The new women-only racing series ‘W Series’ was announced on Wednesday, and initial reaction to it has certainly been mixed.
There’s no way around it: this subject is a divisive one. As a male, commenting on an issue like this can lead some readers to thoughts of prejudice, as well as the possibility of being branded a ‘dinosaur’ for not being fully convinced of the merits of this idea. Well, I say “not fully convinced” but what I really mean is “I think segregated racing is a terrible idea”.
Let’s start with the facts. A new series, beginning in 2019, is set to introduce around 18-20 women to the world of motorsport by giving them drives in the ‘W Series’. This is an F3-spec level series, due to race on Grand Prix tracks around Europe, and the women to race will be selected after going through a rigorous screening program after application. It all sounds perfectly lovely and, on paper, it is. However, there are issues straight away. The first is that it is completely free to enter for the selected competitors. Great stuff, apart from that there is no such deal possible for competitors, male or female, in other categories like this. A little unfair, then, to have a series with such opportunity that discriminates in terms of sex, “positively” or otherwise. The winning driver of the championship will receive a prize of $500,000, which is considerably more than the winner of the F3 Euro Championship – current Champion Lando Norris would have received around $115,000 for winning that title, external incentives from sponsors and his team aside.
There are zero gender restrictions to racing in lower categories at the moment. Which is somewhat confusing in terms of who W Series is exactly aiming at. An F3 car should be beyond the scope of the abilities of a ‘normal’ person to handle, so presumably the intended racers are already within the racing sphere and, thus, already racing against men. Why would any aspiring young female racer who wants to make it suddenly swerve sideways into a series that has seemingly been specifically designed to reduce her level of competition and improvement?
There’s, understandably, been quite a bit of backlash from some established female racing drivers. Pippa Mann has been the most vocal of these. She has branded it the ‘Handmaids Racing Series’ and says: “As female racers we are racers first, and our gender comes second. We grew up dreaming of winning races, and winning championships, against everyone – the same as every male racer does. We did not grow up dreaming of being segregated, and winning the girl’s only cup.” In an article she wrote after being approached by the series to race, she said: “The ring masters of this travesty are desperate to sell themselves as the solution needed to the sponsorship struggles faced by so many female drivers. Stripping away our identity as racers and forcing us into segregation is not empowerment. Oppression masquerading as opportunity is still oppression.” Her full comments can be read here.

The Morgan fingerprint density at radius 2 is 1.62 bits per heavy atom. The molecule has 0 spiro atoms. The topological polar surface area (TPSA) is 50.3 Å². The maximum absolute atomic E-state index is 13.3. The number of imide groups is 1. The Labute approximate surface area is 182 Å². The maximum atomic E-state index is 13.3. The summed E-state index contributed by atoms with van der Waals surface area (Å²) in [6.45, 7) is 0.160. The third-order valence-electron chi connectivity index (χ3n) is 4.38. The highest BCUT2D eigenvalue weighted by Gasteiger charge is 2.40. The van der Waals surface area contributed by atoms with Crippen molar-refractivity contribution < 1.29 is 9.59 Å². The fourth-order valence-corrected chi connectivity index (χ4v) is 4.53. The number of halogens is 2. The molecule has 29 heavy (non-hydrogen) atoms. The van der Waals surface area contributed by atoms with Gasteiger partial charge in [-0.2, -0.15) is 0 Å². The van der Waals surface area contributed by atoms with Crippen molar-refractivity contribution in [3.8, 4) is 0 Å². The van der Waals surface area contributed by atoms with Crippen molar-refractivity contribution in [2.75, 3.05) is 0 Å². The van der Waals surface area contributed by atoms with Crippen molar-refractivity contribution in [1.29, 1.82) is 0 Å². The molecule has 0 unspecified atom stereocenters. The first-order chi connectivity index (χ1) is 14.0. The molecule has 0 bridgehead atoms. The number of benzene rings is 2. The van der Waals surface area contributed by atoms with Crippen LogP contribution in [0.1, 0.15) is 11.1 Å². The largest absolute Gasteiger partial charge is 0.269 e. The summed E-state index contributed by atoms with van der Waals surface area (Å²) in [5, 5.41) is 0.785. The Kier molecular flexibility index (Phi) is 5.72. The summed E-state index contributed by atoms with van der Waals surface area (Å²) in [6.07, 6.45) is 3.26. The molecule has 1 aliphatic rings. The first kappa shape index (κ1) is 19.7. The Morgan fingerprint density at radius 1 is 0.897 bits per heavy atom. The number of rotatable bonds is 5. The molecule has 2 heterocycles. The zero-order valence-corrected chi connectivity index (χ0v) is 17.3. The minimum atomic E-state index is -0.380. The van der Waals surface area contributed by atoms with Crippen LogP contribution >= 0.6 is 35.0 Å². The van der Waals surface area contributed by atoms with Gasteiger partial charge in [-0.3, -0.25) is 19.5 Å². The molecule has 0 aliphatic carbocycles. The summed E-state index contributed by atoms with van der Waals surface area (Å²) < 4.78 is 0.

Ginetta Racing’s Charlie Martin also spoke out by saying: “This series is founded on segregation, and while it may create opportunities for some female drivers, it sends a clear message that segregation is acceptable.”
There is support for it too, of course. Jamie Chadwick of British F3 says: “W Series is giving female drivers another platform to go racing. It’s no secret that motorsport is an incredibly tough industry often dictated by financial factors. As a funded championship, W Series not only offers a fantastic opportunity for top female talent to race but will also encourage many more young females to enter the sport. I’m a racing driver and, if I could, I would race 365 days of the year. I will still race against men in other championships but W Series is the perfect supplement to help me develop and progress further through the junior motorsport ranks. I’m excited about what’s to come!”
The main problem with W Series is that there is no confirmed path beyond it. There’s no confirmation that the series will count towards the FIA Superlicence requirements, no confirmation of any reward of a seat in another championship, and no confirmation that the winner of the series is actually any good, seeing as she will only have had to defeat a selected small group of her peers as opposed to the wide and varied field that is currently available in the likes of F4 & F3. As an aside, there’s also no word on whether members of the team must also be female.